This could be problematic on the small scale, but as Adrienne points out, there is no way that eventually all crops will not be infected.  Eventually, by the process of nature, no crops will be free of GMO’s; eventually all seed will be good for only one season because the resultant crop seeds cannot be resown (not only will Monsanto sue you if you try, but why bother? They won’t germinate, they won’t grow).

Learning all this I was horrified (especially as I’ve begun my own feeble attempts to grow tomatoes and such in pots on my porch), and felt the need to learn still more, so I watched David vs. Monsanto on my fabulous Roku.  Through the entire film, I just kept thinking, why don’t we know about this?

A brief overview of this excellent documentary and its focus, Mr. Percy Schmeiser of Canada:  Mr. Schmeiser is a Canadian canola farmer whose fields were contaminated by a neighbor’s Monsanto crops–the seeds from the neighbors crop pollinated Schmeiser’s crops by wind (or insects or whatever, certainly not by Schmeiser’s hand).  This was not, obviously, Schmeiser’s desire, but it was beyond his–and importantly, beyond Monsanto’s–control.

Shmeiser harvested his crops and separated the seeds for next year’s crops as farmers have been doing since forever, but Monsanto stepped in and sued him for stealing their patented GMO seeds.  Schmeiser was almost ruined by this suit and was terrorized and harassed by Monsanto thugs; his wife, at one point, was afraid to leave their home.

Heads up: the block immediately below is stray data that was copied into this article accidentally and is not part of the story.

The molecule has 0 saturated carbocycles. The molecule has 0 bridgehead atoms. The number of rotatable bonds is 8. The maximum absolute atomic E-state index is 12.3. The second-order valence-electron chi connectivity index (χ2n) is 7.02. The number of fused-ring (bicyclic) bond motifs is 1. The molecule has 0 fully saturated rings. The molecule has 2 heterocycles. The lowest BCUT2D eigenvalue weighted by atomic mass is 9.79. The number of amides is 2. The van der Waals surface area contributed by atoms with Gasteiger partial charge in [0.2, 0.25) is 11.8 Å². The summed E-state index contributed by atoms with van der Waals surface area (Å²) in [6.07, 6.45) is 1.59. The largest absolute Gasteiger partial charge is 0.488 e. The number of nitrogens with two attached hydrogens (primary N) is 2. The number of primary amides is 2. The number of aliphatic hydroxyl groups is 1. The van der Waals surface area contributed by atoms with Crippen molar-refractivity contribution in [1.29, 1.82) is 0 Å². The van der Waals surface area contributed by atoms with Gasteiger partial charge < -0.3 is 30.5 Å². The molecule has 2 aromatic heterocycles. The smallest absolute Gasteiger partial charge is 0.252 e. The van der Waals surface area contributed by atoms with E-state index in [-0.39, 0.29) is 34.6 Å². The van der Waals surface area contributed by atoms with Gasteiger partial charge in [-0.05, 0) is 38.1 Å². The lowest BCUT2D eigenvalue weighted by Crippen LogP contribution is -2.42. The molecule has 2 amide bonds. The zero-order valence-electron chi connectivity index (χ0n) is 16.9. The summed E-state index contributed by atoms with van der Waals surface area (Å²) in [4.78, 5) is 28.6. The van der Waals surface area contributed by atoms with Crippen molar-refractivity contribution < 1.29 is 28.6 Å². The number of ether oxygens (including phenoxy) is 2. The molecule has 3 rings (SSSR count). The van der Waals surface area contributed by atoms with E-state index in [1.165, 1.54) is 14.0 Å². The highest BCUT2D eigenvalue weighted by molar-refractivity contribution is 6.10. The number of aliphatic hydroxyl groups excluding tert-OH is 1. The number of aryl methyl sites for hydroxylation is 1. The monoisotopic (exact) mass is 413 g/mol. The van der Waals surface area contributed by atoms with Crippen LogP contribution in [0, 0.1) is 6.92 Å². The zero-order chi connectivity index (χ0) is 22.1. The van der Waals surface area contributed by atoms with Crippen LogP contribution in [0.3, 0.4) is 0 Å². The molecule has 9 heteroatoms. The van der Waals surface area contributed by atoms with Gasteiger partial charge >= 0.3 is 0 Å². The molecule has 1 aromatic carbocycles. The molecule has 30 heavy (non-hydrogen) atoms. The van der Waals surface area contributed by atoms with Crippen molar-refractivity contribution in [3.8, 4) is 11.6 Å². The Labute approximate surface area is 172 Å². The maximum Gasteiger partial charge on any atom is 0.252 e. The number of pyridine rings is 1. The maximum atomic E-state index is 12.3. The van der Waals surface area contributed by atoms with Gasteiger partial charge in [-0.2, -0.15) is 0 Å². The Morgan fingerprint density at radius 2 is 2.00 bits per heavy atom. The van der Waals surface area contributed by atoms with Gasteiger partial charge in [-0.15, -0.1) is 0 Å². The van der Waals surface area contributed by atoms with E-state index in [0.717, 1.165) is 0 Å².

At the end of years of harassment, hundreds of thousands dollars spent, the Canadian Supreme Court ruled that Monsanto does indeed “own” the canola seeds and that they cannot be reused, even if they were not planted in the first place!.  They also ruled that Schmeiser, because he was not actively stealing the patented seeds, was not liable for damages.  Small victory, but at least he didn’t have to pay the ridiculous amount Monsanto was demanding on top of having insisted Schmeiser’s entire crop and seeds be destroyed (you can read more about it here).